Translated by Jerrold Landau
Donated by Roslyn Eldar
It is a village in the district of Tetsh, about 25 kilometers east of the city of Chust,
between the villages of Uglya-Kritshif. All of its residents are Ruthenian.
In all the censuses of Jews in Hungary that were published to this date, Jews are mentioned in Kolodne. In the first census of 1728, a Jew named Yaakov is listed, who had a wife and two children, employed a Jewish servant and maid, and owned a horse. Apparently, Yaakov was a wealthy Jew. He maintained himself in Kolodne for several years, for he still lived in Kolodne at the time of the census of 1735, and still had only two children. He only employed a maid. He owned a horse, a cow, and two calve, and paid six florins a year.
There was an additional Jew listed in that census, named Avraham. He too had a wife and two children. He owned a horse, two calves, and paid two florins annually. Four Jews are listed in Kolodne in the census of 1746, but only three of them had wives and none had children. All together, they paid 14 florins a year.
In the census of 1768, 16 Jews are listed as residents of Kolodne, as follows: David Salamon, whose family numbered five individuals, and who paid 15 florins annually; the Jew Moshko, whose family also numbered five individuals, and who paid 25 florins; the Jew Leiba, the head of a family of three individuals, who did not pay any lease money apparently he was poor and destitute; the Jew Itzko (3 individuals) who paid 10 florins annually.
We have the census of 1830, which states that 13 families lived in Kolodne that year, numbering 68 individuals. This is a sufficient number for the maintenance of a community and religious life.
The names of these Jews, as listed in the census, are as follows (the number of individuals in each family is in parentheses):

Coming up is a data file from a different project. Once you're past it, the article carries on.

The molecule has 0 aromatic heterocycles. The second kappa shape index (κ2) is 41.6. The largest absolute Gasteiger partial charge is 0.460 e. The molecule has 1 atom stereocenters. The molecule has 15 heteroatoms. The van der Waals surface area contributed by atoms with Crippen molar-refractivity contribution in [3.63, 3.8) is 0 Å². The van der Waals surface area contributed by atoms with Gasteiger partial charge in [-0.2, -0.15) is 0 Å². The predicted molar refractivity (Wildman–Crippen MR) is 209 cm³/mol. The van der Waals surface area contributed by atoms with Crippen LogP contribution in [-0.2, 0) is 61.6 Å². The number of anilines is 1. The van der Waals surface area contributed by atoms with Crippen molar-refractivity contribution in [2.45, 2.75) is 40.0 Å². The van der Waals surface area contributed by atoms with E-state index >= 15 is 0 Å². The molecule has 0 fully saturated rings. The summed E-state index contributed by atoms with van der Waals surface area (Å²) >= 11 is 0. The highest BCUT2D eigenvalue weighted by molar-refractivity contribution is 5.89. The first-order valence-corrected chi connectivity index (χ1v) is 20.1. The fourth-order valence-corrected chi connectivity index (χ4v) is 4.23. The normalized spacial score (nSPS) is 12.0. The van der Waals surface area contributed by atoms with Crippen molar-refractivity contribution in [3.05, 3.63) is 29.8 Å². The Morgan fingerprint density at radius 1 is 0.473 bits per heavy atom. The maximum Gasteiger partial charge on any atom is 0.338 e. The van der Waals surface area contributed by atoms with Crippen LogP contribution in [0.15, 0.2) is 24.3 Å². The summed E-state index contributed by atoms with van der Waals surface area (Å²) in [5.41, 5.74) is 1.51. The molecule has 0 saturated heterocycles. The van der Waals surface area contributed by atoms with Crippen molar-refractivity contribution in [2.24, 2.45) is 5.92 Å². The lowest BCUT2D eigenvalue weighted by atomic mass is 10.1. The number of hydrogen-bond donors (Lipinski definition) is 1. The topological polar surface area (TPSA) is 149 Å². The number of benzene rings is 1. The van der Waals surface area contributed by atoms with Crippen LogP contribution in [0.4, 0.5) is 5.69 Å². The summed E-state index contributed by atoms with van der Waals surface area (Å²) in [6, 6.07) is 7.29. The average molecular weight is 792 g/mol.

Sholomon Bash (4), Vigdor Rezmibesh (7), Moshko Berkovitch (7), Moshko Rezmibesh (5), Avraham Ingber (7), Shimon Lebovitch (8), Sender Lebovitch (3), Izik Rezmibesh (5), Hirsch Daskal (6), the widow of Yankel (6), Efraim Ingber (2), Hirsch Mendelovitch (4), Gedalia Zhido (4).
As was usual among the Jews of Maramures, the first among the Jews of Kolodne was Reb David Rotner, who was a Hasid of the well-known Tzadik Reb Mendel of Rymanow, and who came from Galicia. He was a very wealthy Jew, who owned forests and pastures for sheep. His son was Reb Avraham Leib, and his grandson was Reb Shmuel Moshe Rotner, a great scholar, rabbinic decisor and Hasid of Tzanz [Nowy Sacz]. He settled in Bursha. We indeed find Reb Shmuel Moshe Rotner among the signatories of the book Imre Shoham (Kolomyja, 5640 1880). The other Jews of Kolodne who signed the book are Reb Chaim Zelikovitch, Reb Chaim Mordechai Rotner, Reb Yaakov Feintuch, Nachman the son of Moshe Yehuda, Reb Mordechai Dov.
It is clear from here that the beginning of the Jewish settlement of Kolodne was secure, and was set for growth. However, with the passage of time, the number of Jews in this small settlement declined, until it ceased to exist because the destruction also fell upon the Jews of Kolodne, wiping them off the face of the earth. How it took place we do not know because we have not found any native of this village to research and investigate the fate of the Jews there. To our dismay, we cannot even figure out the ghetto from which the Jews of that village were deported to Auschwitz. It would seem that, similar to the Jews of nearby Uglya, the Jews of Kolodne were deported to the gigantic ghetto in the city of Mata-Salka [Mátészalka].
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